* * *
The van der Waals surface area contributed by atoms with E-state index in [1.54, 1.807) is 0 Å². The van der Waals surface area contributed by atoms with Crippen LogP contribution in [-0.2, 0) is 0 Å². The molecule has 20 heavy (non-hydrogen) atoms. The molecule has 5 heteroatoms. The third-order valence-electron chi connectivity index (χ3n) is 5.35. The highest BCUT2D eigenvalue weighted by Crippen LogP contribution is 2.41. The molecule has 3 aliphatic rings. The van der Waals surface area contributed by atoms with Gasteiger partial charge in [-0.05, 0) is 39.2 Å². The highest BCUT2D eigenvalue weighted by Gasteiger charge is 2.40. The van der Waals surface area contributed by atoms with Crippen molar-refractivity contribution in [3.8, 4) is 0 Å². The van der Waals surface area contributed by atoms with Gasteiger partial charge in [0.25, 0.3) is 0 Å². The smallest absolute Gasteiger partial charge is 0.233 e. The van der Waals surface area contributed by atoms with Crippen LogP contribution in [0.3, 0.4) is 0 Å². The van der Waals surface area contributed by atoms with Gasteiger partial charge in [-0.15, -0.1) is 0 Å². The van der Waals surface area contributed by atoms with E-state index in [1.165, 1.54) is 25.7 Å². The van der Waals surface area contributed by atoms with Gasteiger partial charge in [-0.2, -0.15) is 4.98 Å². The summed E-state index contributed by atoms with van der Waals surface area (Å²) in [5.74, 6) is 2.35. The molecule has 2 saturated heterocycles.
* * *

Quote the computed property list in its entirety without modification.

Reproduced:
The van der Waals surface area contributed by atoms with E-state index in [1.54, 1.807) is 0 Å². The van der Waals surface area contributed by atoms with Crippen LogP contribution in [-0.2, 0) is 0 Å². The molecule has 20 heavy (non-hydrogen) atoms. The molecule has 5 heteroatoms. The third-order valence-electron chi connectivity index (χ3n) is 5.35. The highest BCUT2D eigenvalue weighted by Crippen LogP contribution is 2.41. The molecule has 3 aliphatic rings. The van der Waals surface area contributed by atoms with Gasteiger partial charge in [-0.05, 0) is 39.2 Å². The highest BCUT2D eigenvalue weighted by Gasteiger charge is 2.40. The van der Waals surface area contributed by atoms with Crippen molar-refractivity contribution in [3.8, 4) is 0 Å². The van der Waals surface area contributed by atoms with Gasteiger partial charge in [0.25, 0.3) is 0 Å². The smallest absolute Gasteiger partial charge is 0.233 e. The van der Waals surface area contributed by atoms with Crippen LogP contribution in [0.3, 0.4) is 0 Å². The van der Waals surface area contributed by atoms with Gasteiger partial charge in [-0.15, -0.1) is 0 Å². The van der Waals surface area contributed by atoms with E-state index in [1.165, 1.54) is 25.7 Å². The van der Waals surface area contributed by atoms with Gasteiger partial charge in [-0.2, -0.15) is 4.98 Å². The summed E-state index contributed by atoms with van der Waals surface area (Å²) in [5.74, 6) is 2.35. The molecule has 2 saturated heterocycles.